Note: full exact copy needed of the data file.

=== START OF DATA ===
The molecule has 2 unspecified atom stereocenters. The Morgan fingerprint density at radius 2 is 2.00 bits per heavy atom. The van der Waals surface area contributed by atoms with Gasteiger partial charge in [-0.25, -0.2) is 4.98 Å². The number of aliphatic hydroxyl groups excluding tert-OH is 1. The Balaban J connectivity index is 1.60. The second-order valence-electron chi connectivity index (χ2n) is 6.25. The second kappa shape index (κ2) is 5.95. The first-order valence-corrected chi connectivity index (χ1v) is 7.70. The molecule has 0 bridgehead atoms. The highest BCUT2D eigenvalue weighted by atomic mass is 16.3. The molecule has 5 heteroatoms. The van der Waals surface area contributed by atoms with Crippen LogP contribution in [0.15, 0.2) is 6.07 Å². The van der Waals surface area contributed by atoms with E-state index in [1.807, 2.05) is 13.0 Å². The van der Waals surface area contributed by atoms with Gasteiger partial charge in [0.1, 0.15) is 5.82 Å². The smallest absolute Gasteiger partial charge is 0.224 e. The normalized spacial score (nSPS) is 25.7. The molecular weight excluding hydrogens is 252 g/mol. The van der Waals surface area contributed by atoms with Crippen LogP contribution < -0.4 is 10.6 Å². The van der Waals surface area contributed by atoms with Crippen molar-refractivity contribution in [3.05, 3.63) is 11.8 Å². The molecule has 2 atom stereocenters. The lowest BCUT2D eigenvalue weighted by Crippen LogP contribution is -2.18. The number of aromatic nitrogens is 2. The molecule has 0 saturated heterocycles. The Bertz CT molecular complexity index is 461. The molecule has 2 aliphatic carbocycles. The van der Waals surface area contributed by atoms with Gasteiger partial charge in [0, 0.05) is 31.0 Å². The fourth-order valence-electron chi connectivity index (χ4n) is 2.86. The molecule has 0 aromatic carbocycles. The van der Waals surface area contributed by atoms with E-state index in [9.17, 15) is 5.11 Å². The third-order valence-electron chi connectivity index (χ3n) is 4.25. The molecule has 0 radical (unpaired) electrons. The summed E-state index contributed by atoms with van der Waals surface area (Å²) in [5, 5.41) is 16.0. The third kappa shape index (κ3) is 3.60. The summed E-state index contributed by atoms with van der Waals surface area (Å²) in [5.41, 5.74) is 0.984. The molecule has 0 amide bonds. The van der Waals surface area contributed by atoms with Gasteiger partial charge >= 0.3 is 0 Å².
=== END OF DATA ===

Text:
The molecule has 2 unspecified atom stereocenters. The Morgan fingerprint density at radius 2 is 2.00 bits per heavy atom. The van der Waals surface area contributed by atoms with Gasteiger partial charge in [-0.25, -0.2) is 4.98 Å². The number of aliphatic hydroxyl groups excluding tert-OH is 1. The Balaban J connectivity index is 1.60. The second-order valence-electron chi connectivity index (χ2n) is 6.25. The second kappa shape index (κ2) is 5.95. The first-order valence-corrected chi connectivity index (χ1v) is 7.70. The molecule has 0 bridgehead atoms. The highest BCUT2D eigenvalue weighted by atomic mass is 16.3. The molecule has 5 heteroatoms. The van der Waals surface area contributed by atoms with Crippen LogP contribution in [0.15, 0.2) is 6.07 Å². The van der Waals surface area contributed by atoms with E-state index in [1.807, 2.05) is 13.0 Å². The van der Waals surface area contributed by atoms with Gasteiger partial charge in [0.1, 0.15) is 5.82 Å². The smallest absolute Gasteiger partial charge is 0.224 e. The normalized spacial score (nSPS) is 25.7. The molecular weight excluding hydrogens is 252 g/mol. The van der Waals surface area contributed by atoms with Crippen LogP contribution < -0.4 is 10.6 Å². The van der Waals surface area contributed by atoms with Crippen molar-refractivity contribution in [3.05, 3.63) is 11.8 Å². The molecule has 2 atom stereocenters. The lowest BCUT2D eigenvalue weighted by Crippen LogP contribution is -2.18. The number of aromatic nitrogens is 2. The molecule has 0 saturated heterocycles. The Bertz CT molecular complexity index is 461. The molecule has 2 aliphatic carbocycles. The van der Waals surface area contributed by atoms with Gasteiger partial charge in [0, 0.05) is 31.0 Å². The fourth-order valence-electron chi connectivity index (χ4n) is 2.86. The molecule has 0 aromatic carbocycles. The van der Waals surface area contributed by atoms with E-state index in [9.17, 15) is 5.11 Å². The third-order valence-electron chi connectivity index (χ3n) is 4.25. The molecule has 0 radical (unpaired) electrons. The summed E-state index contributed by atoms with van der Waals surface area (Å²) in [5, 5.41) is 16.0. The third kappa shape index (κ3) is 3.60. The summed E-state index contributed by atoms with van der Waals surface area (Å²) in [5.41, 5.74) is 0.984. The molecule has 0 amide bonds. The van der Waals surface area contributed by atoms with Gasteiger partial charge >= 0.3 is 0 Å².